I try to create something original each day to feed my creative flame, while managing my art and licensing sales in order to keep the revenue stream flowing so that I can continue to successfully manage and promote Groove Press, which is the creation I’m most proud of. Groove Press is the result of a LOT of hard work (think a year of 60 hour work weeks!) and the generous help of a few friends and genius programming engineers I was lucky enough to bring on board. Through a collaborative effort we recently launched Groove Press, which was designed to be an online resource for individuals to sell their handmade wares, vintage items, digital media and stuff like that- easily and inexpensively. It’s in the start-up stage right now, which means it takes a lot of my time and money to keep it running. It’s kind of like my little baby, though - I love it and I work hard to keep it growing, and I can’t wait for everyone to see the amazing online artist’s co-operative marketplace that it’s going to evolve into. It’s pretty cool seeing all the interest that it has already generated and it’s exciting to get up every day and see how many more people have discovered Groove Press and opted to join us by opening a store on our site. I love meeting our sellers – the majority are artists and they’re so interesting and creative and I love their cool crafts and I love that my company is able to put their products into the hands of people who want to buy those creations.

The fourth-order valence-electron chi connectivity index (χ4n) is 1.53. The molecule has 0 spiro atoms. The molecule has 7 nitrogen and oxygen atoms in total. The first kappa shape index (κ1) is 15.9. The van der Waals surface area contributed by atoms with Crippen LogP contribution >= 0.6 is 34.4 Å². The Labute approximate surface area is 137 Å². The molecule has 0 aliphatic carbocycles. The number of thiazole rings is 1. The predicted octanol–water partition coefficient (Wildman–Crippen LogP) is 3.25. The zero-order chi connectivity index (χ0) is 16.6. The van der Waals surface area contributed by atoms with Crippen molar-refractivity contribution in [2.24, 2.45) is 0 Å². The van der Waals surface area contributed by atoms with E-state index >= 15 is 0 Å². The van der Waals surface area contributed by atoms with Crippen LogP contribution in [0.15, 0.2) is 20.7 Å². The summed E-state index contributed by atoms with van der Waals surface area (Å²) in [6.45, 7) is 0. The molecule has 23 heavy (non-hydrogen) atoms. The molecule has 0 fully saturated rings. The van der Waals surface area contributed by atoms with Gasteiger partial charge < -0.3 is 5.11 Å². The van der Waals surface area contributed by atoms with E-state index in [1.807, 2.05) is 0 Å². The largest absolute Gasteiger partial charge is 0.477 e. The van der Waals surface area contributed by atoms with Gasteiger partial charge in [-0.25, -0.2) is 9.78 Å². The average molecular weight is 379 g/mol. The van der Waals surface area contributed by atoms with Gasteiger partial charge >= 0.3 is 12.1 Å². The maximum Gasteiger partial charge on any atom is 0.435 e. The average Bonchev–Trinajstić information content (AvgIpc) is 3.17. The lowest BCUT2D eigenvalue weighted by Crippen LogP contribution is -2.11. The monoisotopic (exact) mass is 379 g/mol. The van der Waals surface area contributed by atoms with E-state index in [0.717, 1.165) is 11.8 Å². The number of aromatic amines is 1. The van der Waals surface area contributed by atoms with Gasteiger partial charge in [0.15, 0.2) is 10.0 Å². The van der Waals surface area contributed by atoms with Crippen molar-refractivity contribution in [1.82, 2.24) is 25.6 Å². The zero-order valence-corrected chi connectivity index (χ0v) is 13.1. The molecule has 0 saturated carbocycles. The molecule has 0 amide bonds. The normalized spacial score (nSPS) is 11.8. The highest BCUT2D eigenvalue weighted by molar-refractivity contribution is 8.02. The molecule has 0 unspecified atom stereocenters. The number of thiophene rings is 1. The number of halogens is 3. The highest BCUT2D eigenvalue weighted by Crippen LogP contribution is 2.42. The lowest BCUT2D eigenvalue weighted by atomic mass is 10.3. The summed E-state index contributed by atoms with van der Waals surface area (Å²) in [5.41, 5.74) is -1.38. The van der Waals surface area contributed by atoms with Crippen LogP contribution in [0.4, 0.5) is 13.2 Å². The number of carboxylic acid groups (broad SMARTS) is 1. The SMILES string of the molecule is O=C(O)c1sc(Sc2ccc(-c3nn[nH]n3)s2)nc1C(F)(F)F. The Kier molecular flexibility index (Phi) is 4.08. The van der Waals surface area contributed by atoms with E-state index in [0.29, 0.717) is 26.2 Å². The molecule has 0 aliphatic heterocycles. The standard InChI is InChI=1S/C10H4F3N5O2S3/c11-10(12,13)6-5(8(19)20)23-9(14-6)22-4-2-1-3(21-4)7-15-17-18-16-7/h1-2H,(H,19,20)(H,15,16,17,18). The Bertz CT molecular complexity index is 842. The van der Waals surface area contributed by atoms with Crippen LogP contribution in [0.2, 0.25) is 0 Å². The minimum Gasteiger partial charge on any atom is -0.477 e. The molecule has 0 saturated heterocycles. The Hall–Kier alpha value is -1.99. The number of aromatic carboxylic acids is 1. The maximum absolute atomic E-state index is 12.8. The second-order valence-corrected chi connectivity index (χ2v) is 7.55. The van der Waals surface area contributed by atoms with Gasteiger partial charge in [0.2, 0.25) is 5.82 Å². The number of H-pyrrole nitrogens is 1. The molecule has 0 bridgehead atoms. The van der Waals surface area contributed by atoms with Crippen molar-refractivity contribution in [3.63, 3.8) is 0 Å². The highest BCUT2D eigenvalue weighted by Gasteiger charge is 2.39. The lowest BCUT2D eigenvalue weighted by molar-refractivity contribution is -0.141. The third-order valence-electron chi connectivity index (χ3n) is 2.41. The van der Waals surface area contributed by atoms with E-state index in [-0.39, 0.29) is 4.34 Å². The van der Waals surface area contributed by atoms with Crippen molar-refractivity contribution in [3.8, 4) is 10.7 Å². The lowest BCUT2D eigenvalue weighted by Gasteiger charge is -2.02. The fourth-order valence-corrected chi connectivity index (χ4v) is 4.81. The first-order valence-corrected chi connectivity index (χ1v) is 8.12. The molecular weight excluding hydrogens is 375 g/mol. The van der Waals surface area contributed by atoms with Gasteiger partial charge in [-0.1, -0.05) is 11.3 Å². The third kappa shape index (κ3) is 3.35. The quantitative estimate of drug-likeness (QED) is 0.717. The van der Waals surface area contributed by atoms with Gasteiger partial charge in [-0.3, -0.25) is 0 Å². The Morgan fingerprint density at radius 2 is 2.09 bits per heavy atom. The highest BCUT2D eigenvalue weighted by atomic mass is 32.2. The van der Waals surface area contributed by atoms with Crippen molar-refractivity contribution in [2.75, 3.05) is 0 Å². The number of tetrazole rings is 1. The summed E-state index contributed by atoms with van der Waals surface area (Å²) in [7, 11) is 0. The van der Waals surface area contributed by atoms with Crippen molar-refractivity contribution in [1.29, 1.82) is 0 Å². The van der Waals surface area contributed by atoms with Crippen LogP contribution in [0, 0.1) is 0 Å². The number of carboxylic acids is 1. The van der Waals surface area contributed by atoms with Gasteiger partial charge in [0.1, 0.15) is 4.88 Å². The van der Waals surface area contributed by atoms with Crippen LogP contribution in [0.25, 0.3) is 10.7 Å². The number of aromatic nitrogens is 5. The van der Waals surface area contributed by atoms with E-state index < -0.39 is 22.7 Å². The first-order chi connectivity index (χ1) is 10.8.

It sounds like a dream job – how did you get there?